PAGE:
Friday, April 16, 2010

Confession is good for the soul.

I carried my tea to the table, set my magazines down and as I lowered myself into my chair I heard her laugh. She was over at a corner table, facing me, with a tall lanky good looking man, sitting across from her. She caught my attention with her very bright white smile, her long blond hair, down to the middle of her back and her obvious face lifts. She smiled endlessly, giggled and flirted with the man.
My foot nudged Zeus' foot and I whispered, "Cougar at your 1:00."
"You have to speak up I can't hear you," he muttered to me.
"LOOK OVER THERE," I whispered louder, tilting my head in her direction.
"Ah, yes," he mummered, as he resumed looking at his golf magazine.
I turned the pages of my Art Doll magazine, peeking occasionally up, to catch a glimpse of the couple.
She was to old for him.
I JUDGED her to be in her mid 40s and he looked barely 30.
She was talking non stop. His right foot was jiggling as fast as it could.
There was no physical contact, no touching of hands, just constant talking. Her talking and him nodding his head.

I turned pages, blew on my hot tea and formed judgemental statements in my head.
I don't know how long they had been there but about 10 minutes after we sat down he pushed back his chair.

First body language sign of beginning to leave.
She kept talking, smiling, laughing and he kept nodding and positioning his feet to begin to rise, up out of his chair.
When he finally did stand up he shifted positions as he stood there, first by the side of the chair, then behind it, slowly inching his way away from the table.
I heard her say, "So, we'll see each other on Sunday, right?"
I could hear no response from him. If he actually said something it was low and soft.
She talked some more, his foot and leg jiggled some more and she repeated her question about Sunday.
Mentally, I shook my head at her, trying so hard. Give it up woman.
In my mind I was harsh. Cut your hair, act your age, give it a rest.
He said good by. She smiled up at him.
He left, walking rapidly to the door.
She watched him leave still smiling.

She stood up and I observed the tight designer jeans. Again, my mind tisked tisked but admired her well toned body.

She walked toward our table, pulling her cell phone out and punching in numbers.

As she went by our table I heard her say, "Hi, Mom."

I looked at Zeus and tears welled up in my eyes.

"She was on an Internet date, I think," I said to Zeus. "I wonder if she is calling her mother to tell her how it went. I wonder if she thinks it went well. Oh God, I feel so bad about having all those judgemental thoughts about her, shit, shit, shit."

Zeus remarked that I was crying. His glasses slid down his nose and he peered over them and just gave me his "Jesuit look".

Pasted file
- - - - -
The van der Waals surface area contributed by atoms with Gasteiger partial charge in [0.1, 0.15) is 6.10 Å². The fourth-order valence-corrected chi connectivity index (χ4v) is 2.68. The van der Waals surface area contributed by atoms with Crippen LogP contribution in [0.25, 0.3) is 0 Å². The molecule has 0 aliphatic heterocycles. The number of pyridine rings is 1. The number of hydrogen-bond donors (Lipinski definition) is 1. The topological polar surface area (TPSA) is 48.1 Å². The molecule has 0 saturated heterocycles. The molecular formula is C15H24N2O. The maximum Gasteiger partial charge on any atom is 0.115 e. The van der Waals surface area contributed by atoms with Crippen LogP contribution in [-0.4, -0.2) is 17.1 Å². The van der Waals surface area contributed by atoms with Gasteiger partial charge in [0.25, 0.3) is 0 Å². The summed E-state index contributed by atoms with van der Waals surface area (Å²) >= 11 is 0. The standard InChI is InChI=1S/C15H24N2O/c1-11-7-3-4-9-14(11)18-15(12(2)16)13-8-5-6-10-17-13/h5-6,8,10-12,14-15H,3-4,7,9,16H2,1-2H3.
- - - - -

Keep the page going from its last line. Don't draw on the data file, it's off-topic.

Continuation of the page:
I put my head down on the table.

I felt terrible.

:)Bea Who needs to work harder on her compassionate state of mind when she isn't creating.

8 comments:

  1. Sheesh. The whole time I thought the kid was going to turn out to be her son.
    Lots of time people have asked if we are a couple (my son, Leo and me) I can only imagine what the people who didn't ask were thinking.

    Happy weekend (you didn't say whether we should create or not)

    Don't worry so much...you didn't hurt her feelings and you have proven you have empathy...a MOST important trait :)

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  2. LOL Thanks, Lisa. I really TRY hard to keep positive thoughts, compassionate thoughts, in my head but it's an ongoing process and sometimes I just fall waaaaaaaay short. I certainly did last night and I felt terrible about it. :)Bea

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  3. Sometimes we are all too quick to judge others. We are only human. You are a brave woman to talk about this and how it affected you.
    Good post Bea, as always. Now go create something, it will make you feel better. Let that experience be an inspiration for something grand. :)

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  4. Thanks Yvonne. When I heard her say, Hi Mom, I lost it. I could just imagine her telling her mother all about her "date" and what he was like and knowing how hard she tried, I just felt so sorry for her, you know. :)Bea

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  5. Dang, Bea, you are right! As I was reading this I was thinking of the very same couple I saw at the restaurant we went to last night. I need to watch the tongue in my mind, too! Shame on me!

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  6. Melissa, we're just human aren't we? lol :)Bea

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  7. Don't be too hard on yourself Bea. I think we are all the same, too quick to judge and not considering other possibilites. Poor lady. At least she didn't know your thoughts.

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  8. Compassion is overrated, at least as long it remains a thought. Do you know how many times I've made the chandelier drop on someone's head in a restaurant, only in my head, of course?

    Living to please men is so 19th century. You should live to please yourself - it makes you that much more attractive.

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